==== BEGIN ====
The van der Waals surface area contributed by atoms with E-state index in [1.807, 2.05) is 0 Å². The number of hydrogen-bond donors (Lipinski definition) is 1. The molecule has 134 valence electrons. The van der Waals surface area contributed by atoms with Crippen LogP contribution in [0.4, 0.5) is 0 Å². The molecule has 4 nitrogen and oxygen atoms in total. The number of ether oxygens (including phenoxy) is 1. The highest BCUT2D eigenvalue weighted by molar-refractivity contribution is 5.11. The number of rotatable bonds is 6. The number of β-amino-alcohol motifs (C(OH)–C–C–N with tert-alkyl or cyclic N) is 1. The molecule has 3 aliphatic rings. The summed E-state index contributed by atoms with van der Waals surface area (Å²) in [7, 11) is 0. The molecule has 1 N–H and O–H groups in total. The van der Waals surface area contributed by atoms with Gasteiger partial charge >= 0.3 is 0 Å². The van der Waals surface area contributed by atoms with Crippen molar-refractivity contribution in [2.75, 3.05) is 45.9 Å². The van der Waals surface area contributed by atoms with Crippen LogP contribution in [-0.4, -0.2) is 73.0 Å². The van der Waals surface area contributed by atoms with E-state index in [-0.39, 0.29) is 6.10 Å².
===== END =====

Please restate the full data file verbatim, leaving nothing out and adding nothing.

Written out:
The van der Waals surface area contributed by atoms with E-state index in [1.807, 2.05) is 0 Å². The number of hydrogen-bond donors (Lipinski definition) is 1. The molecule has 134 valence electrons. The van der Waals surface area contributed by atoms with Crippen LogP contribution in [0.4, 0.5) is 0 Å². The molecule has 4 nitrogen and oxygen atoms in total. The number of ether oxygens (including phenoxy) is 1. The highest BCUT2D eigenvalue weighted by molar-refractivity contribution is 5.11. The number of rotatable bonds is 6. The number of β-amino-alcohol motifs (C(OH)–C–C–N with tert-alkyl or cyclic N) is 1. The molecule has 3 aliphatic rings. The summed E-state index contributed by atoms with van der Waals surface area (Å²) in [7, 11) is 0. The molecule has 1 N–H and O–H groups in total. The van der Waals surface area contributed by atoms with Gasteiger partial charge >= 0.3 is 0 Å². The van der Waals surface area contributed by atoms with Crippen molar-refractivity contribution in [2.75, 3.05) is 45.9 Å². The van der Waals surface area contributed by atoms with Crippen LogP contribution in [-0.4, -0.2) is 73.0 Å². The van der Waals surface area contributed by atoms with E-state index in [-0.39, 0.29) is 6.10 Å².